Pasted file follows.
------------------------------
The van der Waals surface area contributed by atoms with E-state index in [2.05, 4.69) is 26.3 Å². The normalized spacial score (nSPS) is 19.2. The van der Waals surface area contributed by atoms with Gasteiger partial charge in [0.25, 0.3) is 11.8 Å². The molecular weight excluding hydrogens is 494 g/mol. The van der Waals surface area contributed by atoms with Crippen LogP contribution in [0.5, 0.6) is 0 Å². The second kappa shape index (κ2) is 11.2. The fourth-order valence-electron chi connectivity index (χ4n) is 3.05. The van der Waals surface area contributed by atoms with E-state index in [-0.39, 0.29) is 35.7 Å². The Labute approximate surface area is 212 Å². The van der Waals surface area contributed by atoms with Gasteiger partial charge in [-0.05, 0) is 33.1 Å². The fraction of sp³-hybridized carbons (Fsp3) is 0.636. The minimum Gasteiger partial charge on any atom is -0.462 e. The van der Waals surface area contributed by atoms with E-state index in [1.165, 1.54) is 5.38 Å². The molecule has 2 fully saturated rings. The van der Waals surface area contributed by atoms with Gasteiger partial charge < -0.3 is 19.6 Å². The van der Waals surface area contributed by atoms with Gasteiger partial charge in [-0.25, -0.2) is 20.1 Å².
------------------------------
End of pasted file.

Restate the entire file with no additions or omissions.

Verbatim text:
The van der Waals surface area contributed by atoms with E-state index in [2.05, 4.69) is 26.3 Å². The normalized spacial score (nSPS) is 19.2. The van der Waals surface area contributed by atoms with Gasteiger partial charge in [0.25, 0.3) is 11.8 Å². The molecular weight excluding hydrogens is 494 g/mol. The van der Waals surface area contributed by atoms with Crippen LogP contribution in [0.5, 0.6) is 0 Å². The second kappa shape index (κ2) is 11.2. The fourth-order valence-electron chi connectivity index (χ4n) is 3.05. The van der Waals surface area contributed by atoms with E-state index in [-0.39, 0.29) is 35.7 Å². The Labute approximate surface area is 212 Å². The van der Waals surface area contributed by atoms with Gasteiger partial charge in [-0.05, 0) is 33.1 Å². The fraction of sp³-hybridized carbons (Fsp3) is 0.636. The minimum Gasteiger partial charge on any atom is -0.462 e. The van der Waals surface area contributed by atoms with E-state index in [1.165, 1.54) is 5.38 Å². The molecule has 2 fully saturated rings. The van der Waals surface area contributed by atoms with Gasteiger partial charge < -0.3 is 19.6 Å². The van der Waals surface area contributed by atoms with Gasteiger partial charge in [-0.25, -0.2) is 20.1 Å².